Date of Award
Master of Science (MS)
Beasley , Donald
Figliola , Richard
New micro-fabrication techniques have allowed for the recent development of micro-scale lab on a chip devices which can be utilized for on chip biological analysis as well as electrokinetic energy conversion. This thesis aims to theoretically examine the current thermodynamic efficiency discrepancies in electrokinetic energy conversion devices as well as explore the potential for efficiency increase in a device which supports fluid slip. Also, a micro-fluidic lab on a chip device is fabricated and demonstrated to be capable of continuously separating multiple particles of 1μm, 5μm and 10μm out of a bulk solution. Our device employs a DC dielectrophoretic technique, which previously has only been shown to be capable of separating binary mixtures. A thermoelectrohydrodynamic model is developed to analytically account for the effects of Stern layer conductance and fluid slip on electrokinetic energy conversion in nanofluidic channels. For both cases the optimum electrokinetic devices performance is dependent on a non-dimensional figure of merit. The figure of merit is defined in terms of three phenomenological coefficients which characterize the hydrodynamic conductance, streaming effects and electrical conductance. Stern layer conductance is found to significantly reduce the figure of merit and thus the efficiency and power output. This finding may explain why the recently measured electrokinetic device performances are far below the theoretical predictions. Our results also show that nanochannels with higher zeta potentials are more favorable to electrokinetic energy conversion due to the effects of Stern layer conductance, which is contrary to the previous understanding.
To consider the effects of employing a slip nanochannel for energy conversion, we apply Naviers's slip boundary condition to our model and re-examine the phenomenological co-efficients. The phenomenological coefficients are all enhanced by the fluid slip as compared to those without slip. The net result is an increased figure of merit and thus an enhanced electrokinetic devices performance, particularly in nanochannels with a high ratio of slip length to channel height.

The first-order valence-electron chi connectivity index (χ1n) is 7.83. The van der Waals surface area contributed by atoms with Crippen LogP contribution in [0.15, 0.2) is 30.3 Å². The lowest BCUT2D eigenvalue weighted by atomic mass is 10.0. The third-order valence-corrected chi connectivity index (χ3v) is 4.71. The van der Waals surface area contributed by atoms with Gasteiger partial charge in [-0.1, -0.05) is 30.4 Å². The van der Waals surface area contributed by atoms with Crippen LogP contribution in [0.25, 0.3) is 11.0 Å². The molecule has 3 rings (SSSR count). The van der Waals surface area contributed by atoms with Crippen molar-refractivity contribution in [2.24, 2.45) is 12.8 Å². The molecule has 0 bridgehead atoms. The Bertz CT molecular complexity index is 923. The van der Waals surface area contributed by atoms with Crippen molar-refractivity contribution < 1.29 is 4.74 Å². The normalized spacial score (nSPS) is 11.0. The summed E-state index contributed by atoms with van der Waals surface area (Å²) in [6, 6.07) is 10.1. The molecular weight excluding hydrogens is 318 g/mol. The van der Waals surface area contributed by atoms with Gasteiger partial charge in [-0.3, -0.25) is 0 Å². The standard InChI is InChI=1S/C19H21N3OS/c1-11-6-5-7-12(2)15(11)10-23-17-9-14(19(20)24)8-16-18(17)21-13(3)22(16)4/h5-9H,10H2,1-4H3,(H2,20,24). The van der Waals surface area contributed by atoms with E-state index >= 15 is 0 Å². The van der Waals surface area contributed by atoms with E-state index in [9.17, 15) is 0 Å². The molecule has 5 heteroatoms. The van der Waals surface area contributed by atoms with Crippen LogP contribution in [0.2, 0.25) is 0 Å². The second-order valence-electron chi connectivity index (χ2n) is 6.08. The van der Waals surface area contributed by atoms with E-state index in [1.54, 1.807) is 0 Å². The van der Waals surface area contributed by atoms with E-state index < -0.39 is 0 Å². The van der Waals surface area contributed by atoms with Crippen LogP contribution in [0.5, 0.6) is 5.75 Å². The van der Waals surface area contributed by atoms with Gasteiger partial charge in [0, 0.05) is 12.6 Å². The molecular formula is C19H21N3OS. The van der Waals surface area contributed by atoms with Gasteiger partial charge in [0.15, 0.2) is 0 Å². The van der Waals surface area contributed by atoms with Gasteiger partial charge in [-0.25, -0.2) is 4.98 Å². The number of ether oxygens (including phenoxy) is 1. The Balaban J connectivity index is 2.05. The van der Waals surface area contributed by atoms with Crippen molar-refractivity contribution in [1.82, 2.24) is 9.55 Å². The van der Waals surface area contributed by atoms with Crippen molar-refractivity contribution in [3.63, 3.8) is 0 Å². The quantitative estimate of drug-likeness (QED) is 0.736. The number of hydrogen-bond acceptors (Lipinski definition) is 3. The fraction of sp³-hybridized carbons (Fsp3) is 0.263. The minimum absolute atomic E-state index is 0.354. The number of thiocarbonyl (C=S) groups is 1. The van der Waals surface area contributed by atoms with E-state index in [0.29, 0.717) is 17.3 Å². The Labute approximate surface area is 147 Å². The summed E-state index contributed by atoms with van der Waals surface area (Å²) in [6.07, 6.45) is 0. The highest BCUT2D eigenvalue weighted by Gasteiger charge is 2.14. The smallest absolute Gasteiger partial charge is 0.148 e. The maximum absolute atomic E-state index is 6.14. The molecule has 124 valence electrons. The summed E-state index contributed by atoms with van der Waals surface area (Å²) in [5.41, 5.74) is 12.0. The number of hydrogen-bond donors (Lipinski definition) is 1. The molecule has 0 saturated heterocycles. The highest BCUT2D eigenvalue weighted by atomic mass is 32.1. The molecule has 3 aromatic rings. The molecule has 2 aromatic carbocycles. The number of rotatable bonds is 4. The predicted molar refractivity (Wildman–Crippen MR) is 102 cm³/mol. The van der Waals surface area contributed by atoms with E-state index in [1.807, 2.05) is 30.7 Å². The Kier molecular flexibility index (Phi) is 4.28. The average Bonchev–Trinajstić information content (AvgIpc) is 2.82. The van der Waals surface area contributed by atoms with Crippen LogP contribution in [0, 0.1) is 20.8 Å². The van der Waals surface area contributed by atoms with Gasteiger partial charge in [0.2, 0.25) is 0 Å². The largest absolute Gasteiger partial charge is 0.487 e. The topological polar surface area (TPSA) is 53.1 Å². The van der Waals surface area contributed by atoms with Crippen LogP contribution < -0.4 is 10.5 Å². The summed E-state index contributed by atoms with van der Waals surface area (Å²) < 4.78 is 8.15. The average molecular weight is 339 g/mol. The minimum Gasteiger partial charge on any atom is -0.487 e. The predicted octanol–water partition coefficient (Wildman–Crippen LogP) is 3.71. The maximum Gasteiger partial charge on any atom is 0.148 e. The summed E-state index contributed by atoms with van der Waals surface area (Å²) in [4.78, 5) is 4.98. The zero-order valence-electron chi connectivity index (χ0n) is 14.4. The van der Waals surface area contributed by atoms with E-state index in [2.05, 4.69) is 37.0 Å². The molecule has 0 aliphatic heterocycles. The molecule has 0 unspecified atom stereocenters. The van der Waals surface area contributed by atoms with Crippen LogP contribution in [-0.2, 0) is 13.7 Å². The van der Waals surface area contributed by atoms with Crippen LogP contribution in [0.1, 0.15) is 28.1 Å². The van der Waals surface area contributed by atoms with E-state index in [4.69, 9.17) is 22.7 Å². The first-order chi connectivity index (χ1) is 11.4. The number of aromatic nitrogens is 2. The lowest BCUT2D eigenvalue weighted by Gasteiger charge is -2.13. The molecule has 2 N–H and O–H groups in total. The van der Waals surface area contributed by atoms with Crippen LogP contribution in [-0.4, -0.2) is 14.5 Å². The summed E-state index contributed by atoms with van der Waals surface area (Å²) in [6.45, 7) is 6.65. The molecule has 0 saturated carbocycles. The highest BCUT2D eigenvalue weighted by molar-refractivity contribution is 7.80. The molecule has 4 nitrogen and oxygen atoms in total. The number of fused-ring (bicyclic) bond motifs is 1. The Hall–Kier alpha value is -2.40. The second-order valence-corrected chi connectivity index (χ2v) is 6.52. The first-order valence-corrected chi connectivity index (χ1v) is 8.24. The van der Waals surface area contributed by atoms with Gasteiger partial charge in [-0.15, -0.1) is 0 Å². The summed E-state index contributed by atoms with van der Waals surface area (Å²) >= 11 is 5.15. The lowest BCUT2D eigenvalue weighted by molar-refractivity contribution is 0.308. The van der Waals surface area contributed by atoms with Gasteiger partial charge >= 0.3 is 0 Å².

We also successfully demonstrate that DC dielectrophoresis (DEP) can be utilized to separate particles of diameters 1μm, 5μm and 10 μm in a micro-fluidic chip with an applied electric field. The electric field is created within the chip by applying a specific combination of voltages at 5 separate locations. Furthermore, this field is manipulated by the presence of an insulating hurdle within the channel. As the particles pass through the hurdle area and thus the distorted region of the electric field, they are separated into distinct streams by a negative DEP force, which scales with particle size. Once the particles are separated, they flow into respective branches.
Davidson, Christian, "Electrokinetic Transport in Micro- and Nano- Channels:A study examining electrokinetic energy conversion and dielectrophoretic particle separation" (2008). All Theses. 408.